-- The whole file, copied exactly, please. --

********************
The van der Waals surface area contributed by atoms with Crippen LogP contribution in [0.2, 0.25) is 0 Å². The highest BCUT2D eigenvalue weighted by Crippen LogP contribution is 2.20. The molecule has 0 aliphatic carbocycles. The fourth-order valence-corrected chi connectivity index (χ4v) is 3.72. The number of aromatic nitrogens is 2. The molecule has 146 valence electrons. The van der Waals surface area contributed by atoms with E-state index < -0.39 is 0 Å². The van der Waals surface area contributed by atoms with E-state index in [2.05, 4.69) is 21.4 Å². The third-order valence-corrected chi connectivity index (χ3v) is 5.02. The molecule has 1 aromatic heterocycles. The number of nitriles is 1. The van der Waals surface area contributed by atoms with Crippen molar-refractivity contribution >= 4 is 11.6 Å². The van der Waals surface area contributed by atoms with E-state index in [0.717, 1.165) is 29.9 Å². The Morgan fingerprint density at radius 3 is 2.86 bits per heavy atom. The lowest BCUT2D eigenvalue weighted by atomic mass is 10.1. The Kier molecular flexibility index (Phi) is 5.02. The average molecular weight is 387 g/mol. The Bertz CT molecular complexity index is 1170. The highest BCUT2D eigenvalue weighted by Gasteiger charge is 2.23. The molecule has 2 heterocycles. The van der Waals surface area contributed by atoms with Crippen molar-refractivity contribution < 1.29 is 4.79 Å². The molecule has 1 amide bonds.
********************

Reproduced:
The van der Waals surface area contributed by atoms with Crippen LogP contribution in [0.2, 0.25) is 0 Å². The highest BCUT2D eigenvalue weighted by Crippen LogP contribution is 2.20. The molecule has 0 aliphatic carbocycles. The fourth-order valence-corrected chi connectivity index (χ4v) is 3.72. The number of aromatic nitrogens is 2. The molecule has 146 valence electrons. The van der Waals surface area contributed by atoms with E-state index < -0.39 is 0 Å². The van der Waals surface area contributed by atoms with E-state index in [2.05, 4.69) is 21.4 Å². The third-order valence-corrected chi connectivity index (χ3v) is 5.02. The molecule has 1 aromatic heterocycles. The number of nitriles is 1. The van der Waals surface area contributed by atoms with Crippen molar-refractivity contribution >= 4 is 11.6 Å². The van der Waals surface area contributed by atoms with E-state index in [0.717, 1.165) is 29.9 Å². The Morgan fingerprint density at radius 3 is 2.86 bits per heavy atom. The lowest BCUT2D eigenvalue weighted by atomic mass is 10.1. The Kier molecular flexibility index (Phi) is 5.02. The average molecular weight is 387 g/mol. The Bertz CT molecular complexity index is 1170. The highest BCUT2D eigenvalue weighted by Gasteiger charge is 2.23. The molecule has 2 heterocycles. The van der Waals surface area contributed by atoms with Crippen molar-refractivity contribution < 1.29 is 4.79 Å². The molecule has 1 amide bonds.